YAM and the industry’s falling standards

Week in Review | #33 | 2020

The past seven days were filled with exciting headlines. Investors and users are seeing green and throwing caution to the wind. The requirements for being a usable/investable project become lower every day. It is still important to have something functional, but audits may no longer be a necessity. The hype around DeFi is turning a sector-wide “beta test” into a potential bubble the size of which has not been seen since the ICO days.

Still, the industry is growing, and DeFi is starting to show up on more networks. The possibility of astounding returns may breathe life into smaller networks that have had a harder time competing with Ethereum over the past few months.

Falling standards

After YFI captivated the DeFi community with how quickly its TVL has grown and how fast the governance token appreciated in value, other projects were bound to try and follow in its footsteps.

Source: CoinGecko.com

This week YAM made all the noise. The project introduced an elastic supply coin, similar to Ampleforth, combined with the liquidity mining and governance token features of YFI. The token distribution model that rewards everything to the users has gained favor in the community. YAM price skyrocketed as did its TVL, which has approached $600M.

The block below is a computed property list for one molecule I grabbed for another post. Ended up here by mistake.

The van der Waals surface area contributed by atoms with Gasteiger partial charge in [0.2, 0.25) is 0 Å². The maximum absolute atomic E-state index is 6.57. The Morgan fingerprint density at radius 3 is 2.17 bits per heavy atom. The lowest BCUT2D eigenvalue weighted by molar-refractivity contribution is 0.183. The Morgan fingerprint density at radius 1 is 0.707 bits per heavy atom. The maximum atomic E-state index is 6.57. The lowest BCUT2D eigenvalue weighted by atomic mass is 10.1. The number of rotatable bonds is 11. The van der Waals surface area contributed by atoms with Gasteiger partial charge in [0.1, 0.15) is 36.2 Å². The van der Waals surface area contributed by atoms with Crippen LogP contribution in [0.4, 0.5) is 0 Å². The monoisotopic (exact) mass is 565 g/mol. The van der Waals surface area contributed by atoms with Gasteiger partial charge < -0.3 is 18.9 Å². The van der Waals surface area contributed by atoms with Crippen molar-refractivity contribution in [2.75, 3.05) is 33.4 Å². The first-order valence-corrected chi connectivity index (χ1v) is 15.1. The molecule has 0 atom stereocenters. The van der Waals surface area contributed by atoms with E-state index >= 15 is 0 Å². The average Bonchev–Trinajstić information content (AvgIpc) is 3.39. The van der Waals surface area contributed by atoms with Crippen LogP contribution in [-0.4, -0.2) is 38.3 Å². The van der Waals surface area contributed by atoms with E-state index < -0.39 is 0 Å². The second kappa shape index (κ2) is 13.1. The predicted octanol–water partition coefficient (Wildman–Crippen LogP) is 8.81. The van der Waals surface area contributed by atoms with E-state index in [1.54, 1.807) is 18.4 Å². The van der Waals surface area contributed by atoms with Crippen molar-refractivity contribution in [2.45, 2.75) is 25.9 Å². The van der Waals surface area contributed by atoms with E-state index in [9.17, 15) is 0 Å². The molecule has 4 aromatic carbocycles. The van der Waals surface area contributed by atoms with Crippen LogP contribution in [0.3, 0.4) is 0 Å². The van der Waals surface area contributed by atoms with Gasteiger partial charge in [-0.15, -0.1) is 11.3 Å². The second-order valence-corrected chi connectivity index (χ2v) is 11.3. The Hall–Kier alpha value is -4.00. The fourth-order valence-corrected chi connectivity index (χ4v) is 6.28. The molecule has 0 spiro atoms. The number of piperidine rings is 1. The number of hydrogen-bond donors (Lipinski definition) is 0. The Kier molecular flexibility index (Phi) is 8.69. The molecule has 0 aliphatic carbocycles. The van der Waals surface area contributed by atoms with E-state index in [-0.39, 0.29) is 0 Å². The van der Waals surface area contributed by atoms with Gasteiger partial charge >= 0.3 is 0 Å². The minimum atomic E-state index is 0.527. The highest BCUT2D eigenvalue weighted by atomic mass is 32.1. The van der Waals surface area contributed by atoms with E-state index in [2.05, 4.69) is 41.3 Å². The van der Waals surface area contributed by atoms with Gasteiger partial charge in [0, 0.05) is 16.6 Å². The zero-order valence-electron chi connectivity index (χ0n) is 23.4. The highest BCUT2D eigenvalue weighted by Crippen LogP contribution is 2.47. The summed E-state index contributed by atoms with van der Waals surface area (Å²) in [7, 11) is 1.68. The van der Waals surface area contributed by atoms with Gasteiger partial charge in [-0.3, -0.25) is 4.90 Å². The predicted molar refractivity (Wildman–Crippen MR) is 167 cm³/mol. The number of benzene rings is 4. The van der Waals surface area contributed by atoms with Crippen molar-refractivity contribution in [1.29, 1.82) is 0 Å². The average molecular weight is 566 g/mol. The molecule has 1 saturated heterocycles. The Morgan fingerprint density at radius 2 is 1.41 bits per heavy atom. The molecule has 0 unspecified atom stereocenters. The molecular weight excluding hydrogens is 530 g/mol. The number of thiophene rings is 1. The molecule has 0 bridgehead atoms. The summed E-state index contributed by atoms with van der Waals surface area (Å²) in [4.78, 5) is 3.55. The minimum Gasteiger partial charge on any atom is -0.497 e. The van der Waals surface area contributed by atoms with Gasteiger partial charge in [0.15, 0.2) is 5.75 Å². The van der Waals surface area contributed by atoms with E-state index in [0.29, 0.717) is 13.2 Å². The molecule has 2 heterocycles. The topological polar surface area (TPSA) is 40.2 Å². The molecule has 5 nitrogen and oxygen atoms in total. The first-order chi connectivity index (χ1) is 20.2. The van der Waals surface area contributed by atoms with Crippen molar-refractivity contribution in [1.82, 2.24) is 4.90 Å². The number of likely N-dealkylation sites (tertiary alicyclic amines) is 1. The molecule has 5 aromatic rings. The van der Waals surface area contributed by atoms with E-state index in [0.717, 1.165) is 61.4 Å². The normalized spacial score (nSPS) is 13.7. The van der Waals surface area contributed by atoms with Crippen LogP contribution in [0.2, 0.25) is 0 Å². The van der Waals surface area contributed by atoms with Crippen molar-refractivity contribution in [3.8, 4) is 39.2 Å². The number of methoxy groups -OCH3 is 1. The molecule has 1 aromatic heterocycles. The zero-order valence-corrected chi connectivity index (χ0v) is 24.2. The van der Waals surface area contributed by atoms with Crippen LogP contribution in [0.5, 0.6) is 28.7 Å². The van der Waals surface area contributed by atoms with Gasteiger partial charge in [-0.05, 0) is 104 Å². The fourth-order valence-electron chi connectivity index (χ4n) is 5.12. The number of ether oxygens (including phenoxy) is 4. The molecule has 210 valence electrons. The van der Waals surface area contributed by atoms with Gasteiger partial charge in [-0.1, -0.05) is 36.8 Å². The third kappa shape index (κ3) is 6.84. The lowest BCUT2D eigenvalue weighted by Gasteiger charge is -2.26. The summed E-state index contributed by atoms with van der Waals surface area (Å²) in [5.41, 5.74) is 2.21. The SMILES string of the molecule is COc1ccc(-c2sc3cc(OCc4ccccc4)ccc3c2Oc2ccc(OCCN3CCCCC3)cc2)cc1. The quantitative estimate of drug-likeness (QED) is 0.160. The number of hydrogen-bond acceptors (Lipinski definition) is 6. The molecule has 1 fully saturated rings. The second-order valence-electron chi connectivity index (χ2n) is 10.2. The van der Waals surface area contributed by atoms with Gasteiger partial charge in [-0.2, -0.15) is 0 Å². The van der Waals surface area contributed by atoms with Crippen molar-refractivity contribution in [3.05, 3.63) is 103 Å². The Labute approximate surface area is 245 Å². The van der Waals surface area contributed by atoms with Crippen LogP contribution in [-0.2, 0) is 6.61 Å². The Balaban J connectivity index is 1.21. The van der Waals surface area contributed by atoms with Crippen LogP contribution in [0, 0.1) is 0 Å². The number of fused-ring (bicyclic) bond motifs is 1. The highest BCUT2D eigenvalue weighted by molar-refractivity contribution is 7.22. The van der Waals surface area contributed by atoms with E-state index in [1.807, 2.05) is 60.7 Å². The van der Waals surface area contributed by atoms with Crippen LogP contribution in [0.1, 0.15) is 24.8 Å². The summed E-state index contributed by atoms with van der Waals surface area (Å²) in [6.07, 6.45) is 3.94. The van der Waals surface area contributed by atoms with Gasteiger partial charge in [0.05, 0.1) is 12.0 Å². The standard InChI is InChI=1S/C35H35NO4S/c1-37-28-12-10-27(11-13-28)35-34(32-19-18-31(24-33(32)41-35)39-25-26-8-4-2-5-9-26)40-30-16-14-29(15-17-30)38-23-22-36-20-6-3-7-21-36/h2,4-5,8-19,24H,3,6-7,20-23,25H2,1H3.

Source: CoinGecko.com

All of this for “10-day project from start to launch”. There was no formal audit of the code, the community saw a blog post, a site, and the prospect of gains and jumped in.

Two days later the YAM team found a critical error in the code, and since it was already a community governed project needed to pass a proposal with a fix. Price reacted accordingly. The vote went down to the wire and required the involvement of several other projects, to save YAM in time.

It is unlikely that the community will take this as a lesson. The allure of profits appears to overcome all caution. This is dangerous not only because it inflates the DeFi bubble but because it deteriorates the concept of best practices. As the amount of capital in the ecosystem increases the price of mistakes grows, while the development approach appears to be deteriorating.

However, the trend of projects being launched without a premine, founder or VC shares is an interesting one. It is curious if other projects decide to follow the same path as we see with YAM, how they will finance their businesses.

DeFi outside of Ethereum

The most noise has been made by Serum, a DEX being built on the Solana network. Besides an impressive price chart, for its governance token SRM, the project is interesting because it shows DeFi branching out to smaller younger networks.

IOST has set up a $1M Noah Oracle Fund, to help catalyze the growth of DeFi on the network. Given the sums DeFi projects on Ethereum have been attracting over the past months the amount does not appear dynamic altering. However, it shows intent, which is important.